normally begins when somebody has been out of work for six months.
53. I understand that.
(Mr Lewis) If you look at the figure for 18 to 24-year-olds
six-months-plus unemployment in 1997, it was around 178,000 and
the current figure is 38,600 and that is probably a more meaningful
figure to look at to see the impact of the New Deal.
54. I was really looking at this number here.
So if unemployment was 475,000, is that the starting point rather
than 397,000? There does seem to be a large difference between
a seasonally adjusted number and the actual number, 397,000 and
(Mr Wells) These are all seasonally unadjusted numbers
and January is a month when there are many unemployed people compared
with the rest of the year because of the seasonal pattern after
55. Why is it fair then to take a January 1997
figure when you say there are all these people coming onto the
lists for seasonal reasons rather than the May 1997 figure? Why
is one intellectually more objective than the other?
(Mr Wells) Because the figure you are comparing is
January 2002. You could compare May 1997 with May 2001, but that
is nearly a year old now. I could give you those figures.
56. Yes, please; that would be helpful. What
is the number now, the latest figure?
(Mr Wells) The number now is January 2002, 253,000.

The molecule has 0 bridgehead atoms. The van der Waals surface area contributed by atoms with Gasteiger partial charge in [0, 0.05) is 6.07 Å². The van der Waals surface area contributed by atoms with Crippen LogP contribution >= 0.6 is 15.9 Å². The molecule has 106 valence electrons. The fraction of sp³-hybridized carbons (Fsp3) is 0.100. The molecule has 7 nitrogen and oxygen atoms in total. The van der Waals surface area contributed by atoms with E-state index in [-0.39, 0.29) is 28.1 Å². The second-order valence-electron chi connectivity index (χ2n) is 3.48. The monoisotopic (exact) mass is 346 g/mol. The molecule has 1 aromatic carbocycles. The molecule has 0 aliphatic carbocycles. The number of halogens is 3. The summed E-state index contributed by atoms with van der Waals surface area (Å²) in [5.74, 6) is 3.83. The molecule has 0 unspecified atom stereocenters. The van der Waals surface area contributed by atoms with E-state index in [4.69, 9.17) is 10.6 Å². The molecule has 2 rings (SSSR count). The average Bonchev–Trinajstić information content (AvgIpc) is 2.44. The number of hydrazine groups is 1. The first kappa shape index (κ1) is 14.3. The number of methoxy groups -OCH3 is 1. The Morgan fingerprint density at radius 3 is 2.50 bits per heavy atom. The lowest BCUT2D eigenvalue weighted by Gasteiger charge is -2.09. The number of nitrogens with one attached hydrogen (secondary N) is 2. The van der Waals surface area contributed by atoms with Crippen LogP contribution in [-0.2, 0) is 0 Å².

57. Is that the latest figure?
(Mr Wells) Yes, that is the latest figure. The May
2001 figure is 233,000 and the May 1997 figure is 397,000.
58. It would be helpful if we could have a chart
with all those numbers on. As far as I am concerned they are the
May I turn to page 3, paragraph 9 and the numbers there? It says
the effect was to reduce youth unemployment between 25,000 to
45,000 and to increase youth employment between 8,000 to 20,000.
Why are those numbers different? I do not quite understand why
they are not exactly the same numbers on each line.
(Mr Wells) Not everybody who leaves unemployment
goes into work. Some of them go onto the programmes themselves,
the Options. In general, there is a range of other avenues as
well as employment for young people. The biggest is the number
of people who are on the Government's training programmes.
59. We were told in the Report that in January
1998 120,000 young people were long-term unemployed. We were told
that every month 15,000 to 20,000 young people became unemployed
adding to the numbers and within two and a half years of the scheme
being introduced, 250,000 youngsters had found work. That is fantastic.
That is great. Then the Report says, which is a bit of a downer,
that a lot of them would have found work anyway. What do you say
(Ms Lomax) I say that the fact that people will find
work anyhow is a feature of any employment programme. The evidence
of the evaluation is that people found work quicker. Some people
who would never have found work found work, but the employability
of those people who were helped into work may also have been improved.
So over a period of time they have been helped in a way which
will improve their longer term employment in a way which is not
captured by these short-term figures.